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+ '006 gram. This comparison and discussion of results is of the utmost importance, and it is here that experience of the master in higher work, preferably in original research, is of great value. Instead of each boy repeating the experiment a number of times, as the researcher will do, he compares his own result with those obtained by his comrades, and the mean result is generally surprisingly near its theoretical value, just as it was in the above experiment, when the boys satisfied themselves that only one-fifth of the air disappeared, and that there was no annihilation of material in the change. In my experience there is rarely need to affirm that "results ought to have been so and so.

(3) “Sooner or later it is found that a deduction can only be arrived at by assuming some fact which the student has not yet proved.” Mr. Hadley here overlooks the fact that the scientific method includes deductive methods as well as induclive. This has already been admirably stated by Dr. E. Howard Tripp in The School World for October. It is true that John Dalton refused to accept the results of others; but this was to his loss. Lavoisier, on the other hand, was quick to avail himself of the work of Priestley, and the modern investigator is bound to assume many facts which he has not proved. From the historical standpoint there is every reason that the student should, within limits, assume some of the results of others, and compare his own results with those obtained by his fellows engaged upon the same problem.

A. H. F.” (loc. cit.) has rightly emphasised the need of attention to style in science work. And, further, difficulties must be faced and not slurred over, or much of the value of the heuristic work as discipline will vanish. Is there not an instance of just this in Mr. C. M. Stuart's “Study of Common Salt,” in the December issue of The SchooL WORLD, when, after trying the action of a solution of “salt gas and the discovery of the liberation of hydrogen, it is triumphantly exclaimed, “We have therefore learnt that salt gas contains hydrogen.” The mere observation of the escape of hydrogen of course proves nothing of the kind ; nor is it easily proved that chlorine does not contain oxygen (cf. Davy's researches).

Let the words of Lessing be remembered which have been quoted' by Prof. H. E. Armstrong: “If the Almighiy were in one hand to offer me truth and in the other the search after truth, I would humbly but firmly choose the search after truth.”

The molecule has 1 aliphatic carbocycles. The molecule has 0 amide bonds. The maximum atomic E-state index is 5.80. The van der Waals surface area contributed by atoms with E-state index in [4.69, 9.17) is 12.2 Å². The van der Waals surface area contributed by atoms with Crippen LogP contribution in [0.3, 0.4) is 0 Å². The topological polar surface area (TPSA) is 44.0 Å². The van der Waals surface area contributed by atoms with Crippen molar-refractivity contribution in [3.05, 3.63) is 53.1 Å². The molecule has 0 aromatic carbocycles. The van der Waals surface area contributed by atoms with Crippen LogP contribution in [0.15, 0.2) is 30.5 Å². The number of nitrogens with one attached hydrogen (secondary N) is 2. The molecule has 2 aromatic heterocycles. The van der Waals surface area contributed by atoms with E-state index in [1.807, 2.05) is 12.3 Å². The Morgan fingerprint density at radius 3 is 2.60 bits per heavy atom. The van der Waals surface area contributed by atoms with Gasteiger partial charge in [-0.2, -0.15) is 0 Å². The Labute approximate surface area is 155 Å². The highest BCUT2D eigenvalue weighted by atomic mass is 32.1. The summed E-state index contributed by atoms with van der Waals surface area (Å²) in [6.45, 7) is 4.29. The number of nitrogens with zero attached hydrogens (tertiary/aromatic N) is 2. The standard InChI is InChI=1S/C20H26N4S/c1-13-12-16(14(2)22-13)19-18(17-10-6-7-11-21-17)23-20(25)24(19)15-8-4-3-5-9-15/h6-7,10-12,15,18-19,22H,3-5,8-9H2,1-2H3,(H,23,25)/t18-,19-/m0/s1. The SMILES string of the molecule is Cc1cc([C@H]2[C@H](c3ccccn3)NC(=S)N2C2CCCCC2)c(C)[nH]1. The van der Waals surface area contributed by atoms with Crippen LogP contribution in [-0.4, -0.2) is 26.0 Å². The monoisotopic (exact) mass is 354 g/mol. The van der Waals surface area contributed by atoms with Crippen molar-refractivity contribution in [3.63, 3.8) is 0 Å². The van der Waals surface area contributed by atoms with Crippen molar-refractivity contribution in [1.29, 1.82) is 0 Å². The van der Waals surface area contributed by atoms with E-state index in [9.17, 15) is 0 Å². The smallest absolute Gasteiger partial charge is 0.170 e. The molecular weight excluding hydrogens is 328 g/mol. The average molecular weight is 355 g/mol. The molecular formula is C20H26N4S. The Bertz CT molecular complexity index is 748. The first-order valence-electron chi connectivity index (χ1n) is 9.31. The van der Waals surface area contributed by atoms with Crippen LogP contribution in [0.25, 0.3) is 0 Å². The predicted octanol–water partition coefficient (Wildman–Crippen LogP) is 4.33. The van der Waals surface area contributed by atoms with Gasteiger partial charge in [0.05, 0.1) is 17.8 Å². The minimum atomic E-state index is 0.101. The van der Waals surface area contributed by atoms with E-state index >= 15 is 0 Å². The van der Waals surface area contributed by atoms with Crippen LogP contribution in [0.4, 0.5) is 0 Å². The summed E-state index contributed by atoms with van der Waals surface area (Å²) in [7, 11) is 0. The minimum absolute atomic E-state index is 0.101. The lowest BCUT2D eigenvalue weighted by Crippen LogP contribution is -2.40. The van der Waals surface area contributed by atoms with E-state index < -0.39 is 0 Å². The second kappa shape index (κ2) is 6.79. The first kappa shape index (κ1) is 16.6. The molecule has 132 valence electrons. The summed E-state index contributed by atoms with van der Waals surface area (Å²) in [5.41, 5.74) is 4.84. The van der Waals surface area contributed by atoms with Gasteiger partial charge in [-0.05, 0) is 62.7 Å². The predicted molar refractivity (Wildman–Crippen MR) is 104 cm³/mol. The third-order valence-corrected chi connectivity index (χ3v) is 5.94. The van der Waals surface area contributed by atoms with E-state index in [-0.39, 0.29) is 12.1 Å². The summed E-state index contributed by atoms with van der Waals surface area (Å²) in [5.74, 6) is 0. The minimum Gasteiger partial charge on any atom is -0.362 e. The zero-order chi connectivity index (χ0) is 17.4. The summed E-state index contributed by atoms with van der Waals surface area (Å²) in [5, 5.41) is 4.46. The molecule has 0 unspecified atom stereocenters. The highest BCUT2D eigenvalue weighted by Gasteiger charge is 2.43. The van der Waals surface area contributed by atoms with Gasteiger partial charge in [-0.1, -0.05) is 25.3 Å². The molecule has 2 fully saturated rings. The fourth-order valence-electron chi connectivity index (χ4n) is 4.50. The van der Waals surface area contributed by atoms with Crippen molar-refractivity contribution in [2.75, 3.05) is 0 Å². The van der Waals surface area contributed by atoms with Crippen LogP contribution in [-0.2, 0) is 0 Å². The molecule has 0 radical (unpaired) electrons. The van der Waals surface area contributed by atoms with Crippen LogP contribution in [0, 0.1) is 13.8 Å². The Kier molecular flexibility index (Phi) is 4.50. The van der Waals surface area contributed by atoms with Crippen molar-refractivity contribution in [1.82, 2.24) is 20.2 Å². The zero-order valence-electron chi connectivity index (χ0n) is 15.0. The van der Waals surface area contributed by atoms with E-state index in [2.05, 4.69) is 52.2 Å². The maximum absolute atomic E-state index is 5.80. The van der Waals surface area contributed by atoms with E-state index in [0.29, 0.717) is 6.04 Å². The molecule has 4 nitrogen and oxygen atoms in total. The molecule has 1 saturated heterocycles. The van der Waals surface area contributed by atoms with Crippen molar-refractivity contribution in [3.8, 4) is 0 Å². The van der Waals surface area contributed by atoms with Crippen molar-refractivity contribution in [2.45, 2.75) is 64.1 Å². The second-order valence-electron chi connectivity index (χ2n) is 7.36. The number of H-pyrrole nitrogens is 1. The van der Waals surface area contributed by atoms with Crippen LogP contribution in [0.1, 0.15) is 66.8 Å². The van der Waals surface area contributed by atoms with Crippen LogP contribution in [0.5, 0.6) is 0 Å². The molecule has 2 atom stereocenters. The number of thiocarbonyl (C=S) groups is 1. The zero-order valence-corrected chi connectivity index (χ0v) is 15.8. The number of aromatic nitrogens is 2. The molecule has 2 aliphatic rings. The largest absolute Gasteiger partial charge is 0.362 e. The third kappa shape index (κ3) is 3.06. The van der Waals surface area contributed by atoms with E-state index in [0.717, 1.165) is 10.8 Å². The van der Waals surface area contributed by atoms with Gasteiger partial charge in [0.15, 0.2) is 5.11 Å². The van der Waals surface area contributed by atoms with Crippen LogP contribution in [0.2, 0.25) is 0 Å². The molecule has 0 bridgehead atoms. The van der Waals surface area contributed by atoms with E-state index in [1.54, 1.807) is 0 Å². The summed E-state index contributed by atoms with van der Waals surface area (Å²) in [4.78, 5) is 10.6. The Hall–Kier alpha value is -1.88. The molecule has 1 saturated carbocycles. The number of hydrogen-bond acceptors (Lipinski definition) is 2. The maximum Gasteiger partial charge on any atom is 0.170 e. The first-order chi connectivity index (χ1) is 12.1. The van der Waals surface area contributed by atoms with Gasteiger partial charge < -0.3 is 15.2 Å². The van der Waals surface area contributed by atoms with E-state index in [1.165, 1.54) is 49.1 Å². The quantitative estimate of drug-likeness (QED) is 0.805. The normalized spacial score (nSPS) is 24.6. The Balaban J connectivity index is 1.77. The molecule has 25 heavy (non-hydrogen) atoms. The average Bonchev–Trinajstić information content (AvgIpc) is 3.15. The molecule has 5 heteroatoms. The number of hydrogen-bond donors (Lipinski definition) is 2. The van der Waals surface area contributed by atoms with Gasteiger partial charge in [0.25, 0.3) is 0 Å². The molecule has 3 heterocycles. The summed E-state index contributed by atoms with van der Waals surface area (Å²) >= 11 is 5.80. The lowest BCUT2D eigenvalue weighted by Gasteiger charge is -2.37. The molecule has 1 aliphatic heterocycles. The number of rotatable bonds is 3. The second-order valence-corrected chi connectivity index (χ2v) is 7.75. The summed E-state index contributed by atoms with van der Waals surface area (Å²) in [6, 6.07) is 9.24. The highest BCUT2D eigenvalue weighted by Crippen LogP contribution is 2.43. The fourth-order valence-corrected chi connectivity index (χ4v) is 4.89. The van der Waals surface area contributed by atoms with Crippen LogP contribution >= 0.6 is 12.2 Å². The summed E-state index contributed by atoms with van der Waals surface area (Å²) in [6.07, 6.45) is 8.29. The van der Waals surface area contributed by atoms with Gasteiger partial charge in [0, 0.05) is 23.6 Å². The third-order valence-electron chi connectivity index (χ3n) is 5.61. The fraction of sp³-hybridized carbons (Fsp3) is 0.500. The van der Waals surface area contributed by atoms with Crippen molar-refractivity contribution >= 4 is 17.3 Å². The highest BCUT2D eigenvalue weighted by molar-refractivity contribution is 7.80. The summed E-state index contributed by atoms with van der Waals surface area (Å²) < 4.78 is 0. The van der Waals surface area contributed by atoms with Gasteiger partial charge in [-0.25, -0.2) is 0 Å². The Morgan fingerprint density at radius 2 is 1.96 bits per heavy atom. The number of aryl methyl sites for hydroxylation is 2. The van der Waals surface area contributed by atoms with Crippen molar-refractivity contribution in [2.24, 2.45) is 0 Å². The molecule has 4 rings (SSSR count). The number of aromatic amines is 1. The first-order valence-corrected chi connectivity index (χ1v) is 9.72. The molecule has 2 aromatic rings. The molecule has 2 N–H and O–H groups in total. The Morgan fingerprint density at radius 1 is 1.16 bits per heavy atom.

BEVAN LEAX. Ackworth School, near Pontefract.

Examination Answers in English History.

The following paragraphs put into narrative form a series of answers received in a recent public examination to a question asking for a list of the dominions William and Mary were de

1 Before a Conference at the Health Eabibition, 1884.

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sired to administer in 1688. It is unnecessary to comment upon in the employment of the London School Atlas Company, and such replies.

were without any authority from me, or, so far as I can gather, "On the Continent of Europe, we owned the Netherlands, from Mr. Arnold. Forster, who was in South Africa at the time. otherwise known as the kingdoms of Holland and Belgium, in On reading the published version I immediately wrote to Mr. virtue of the well-known law that whatever countries may be Arnold-Forster protesting against the liberties which had been under the rule of a person who is called to the British crown taken with my final proof, and I am very glad that Dr. Mill, instantly became the property of their insular subjects. Be- by calling attention to the matter, has given me the opportunity sides, we had already acquired those territories, as well as of repeating my protest publicly and repudiating any responsiSweden, by forming with them the Triple Alliance of 1668.” bility for perpetrating a common error. “France was ours by ancient prescription, and if evidence

A. J. HerberTSON.

Oxford, were wanting for this fact, we might refer to the titles borne

February 7th.
universally at that time by our sovereigns. In special, we had
possessed, since Plantagenet times, Normandy, Anjou, Maine,

The Social Position of Assistant-Masters.
Touraine, and Aquitaine. Some have alleged that we had lost
Calais in the reign of Mary Tudor, but it appears that it was

I SHOULD be much obliged if you could grant me a little restored to us shortly after for a sum of money. Spain and

space for a growl on a topic which should interest a vast Portugal had also devolved upon the British crown by virtue of

number of your readers. I refer to the social position of the two marriages, those, namely, of Henry VIII. with Catherine

average assistant.master, who is a university man.

All of us of Aragon, and of Charles II. with Catherine of Braganza

who are graduates are, at all events nominally, gentlemen ; Italy, too, and Austria owned our sway, while parts, if not the

most of us, too, are gentlemen by birth as well as by education. whole of Germany obeyed the commands of the English sove

Yet how are we received in society? Your readers all know reign. Hanover and the Palatinate, at least, were ours by the